The suit Aunt Celeste picked out for me is lying on the bed, so I go over and pick up the trousers, which are black and nicer than I’ve ever worn. I take a deep breath in and do what Catharine says. The pants have suspenders attached to them, which is not something I'm used to. Evidently, Daniel isn't used to them either, because once he’s done doing up Catharine’s buttons, he fidgets with his own suspenders; his outfit is exactly the same as mine.  

          Catharine has a brown leather bag that I've never seen before, the kind used for traveling and the like, and she picks up her dress and underskirt from where she left them last night and throws them in the bag. That’s when I notice that her dress actually has a real petticoat, complete with hoops, under it. The extra bulk seems to be causing her some trouble. I carefully button up the crisply pressed shirt that comes with my suit and ask her, “What are you doing?”

          Catharine looks at me. “I told you. We’re leaving right after the funeral. I’m packing.”

          I bite my lip, because she keeps acting like it’s no big deal, but it is. “We can't just leave. This is our home. I mean…”

          “It’s not like we can stay,” Catharine snaps. Then she sighs. “Things are…If we want to stay together, we have to get out of here. Think of it as an adventure. It'll be fun.”

          I want to protest further, but Catharine has an almost pleading look on her face, and our mother is dead, so I just say, “We're going to Conwell, right?”

          Catharine reaches down to grab my shirt from where I tossed it last night. “Yeah. Richard’s got us train fare. We're setting off late this afternoon.”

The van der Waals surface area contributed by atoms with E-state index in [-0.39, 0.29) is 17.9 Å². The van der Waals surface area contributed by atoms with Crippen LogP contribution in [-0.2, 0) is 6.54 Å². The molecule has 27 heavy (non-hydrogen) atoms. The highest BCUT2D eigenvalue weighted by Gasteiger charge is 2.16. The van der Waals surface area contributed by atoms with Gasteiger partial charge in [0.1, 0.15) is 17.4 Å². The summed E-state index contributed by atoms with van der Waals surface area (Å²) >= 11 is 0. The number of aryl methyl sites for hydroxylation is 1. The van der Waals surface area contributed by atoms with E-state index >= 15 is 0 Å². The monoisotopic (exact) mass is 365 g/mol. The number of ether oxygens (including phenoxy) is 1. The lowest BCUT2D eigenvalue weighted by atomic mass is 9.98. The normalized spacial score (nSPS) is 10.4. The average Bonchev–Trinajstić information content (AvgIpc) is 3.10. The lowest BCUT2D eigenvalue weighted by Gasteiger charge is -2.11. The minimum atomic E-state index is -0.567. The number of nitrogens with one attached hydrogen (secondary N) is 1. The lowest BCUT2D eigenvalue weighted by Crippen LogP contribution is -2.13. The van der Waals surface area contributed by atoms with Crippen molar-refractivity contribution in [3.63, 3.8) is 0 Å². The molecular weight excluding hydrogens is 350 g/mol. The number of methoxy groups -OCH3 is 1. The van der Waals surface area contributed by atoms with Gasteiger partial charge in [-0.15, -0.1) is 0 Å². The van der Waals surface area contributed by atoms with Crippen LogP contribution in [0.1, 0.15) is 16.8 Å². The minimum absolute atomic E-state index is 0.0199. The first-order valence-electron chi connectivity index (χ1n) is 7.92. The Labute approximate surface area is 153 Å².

I'm still not sure how I feel about this, but I take a deep breath and say, “Fine. What are we going to do in Conwell?”

          Catharine sighs. “I don’t know. But they have industry there, so finding jobs won’t be hard, and Richard said he’s got connections, so…”

          I go to pull the suspenders up, but they slide off my shoulders. Catharine comes forward and begins to adjust them. I’m not sure why she seems so enamored with Richard now, when I’m pretty sure she hasn’t spoken to him in weeks. “Why Richard? I thought you two…”

          “He asked me to marry him a while ago,” she says, switching to adjust the other suspender. “He wanted to run off to Conwell with me., but I was scared because I was so young, and I had everything here. But now…I talked to him, and luckily, he hadn’t given up on the dream.” She straightens up. “Right, now help me pack.”

          I shrug into my waistcoat, then go to get my school book, because I like school, and I still want to read it, and Catharine bends to get the box of spare clothing out from under the bed and tips it in. Anna brings her box of “treasures,” mostly just shiny trinkets she’s found and other useless things, but Catharine throws that in the bag to, and I slip my school book on top of it.

          Daniel, who I hadn't noticed leaving, comes into the room, carrying a box that I know is Mama’s, that has what little jewelry she inherited from her mother. He doesn't quite meet Caharine’s eye when he asks, “Is it alright? I mean…”

          “Of course,” says Catharine, her voice gentle, as she shifts the top of the bag so he can set the box in it. The sun has mostly risen at this point, so Catharine blows out the candle. I go to gather the few other books that I've managed to collect over the years, and grab my pants on the way. Anna wants to bring some of our mother’s clothing, now that she’s seen that Catharine didn't snap at Daniel, and Catharine goes with it, but tells her not to bring too much, because she isn't around to wear it. Anna bites her lip. I slip all the books, Anna’s school books, and Daniel and my old ones, a few issues of the Glass Octopus, and a book of common prayers, into the bag. Daniel brings our father’s wedding token, which he slips in as well.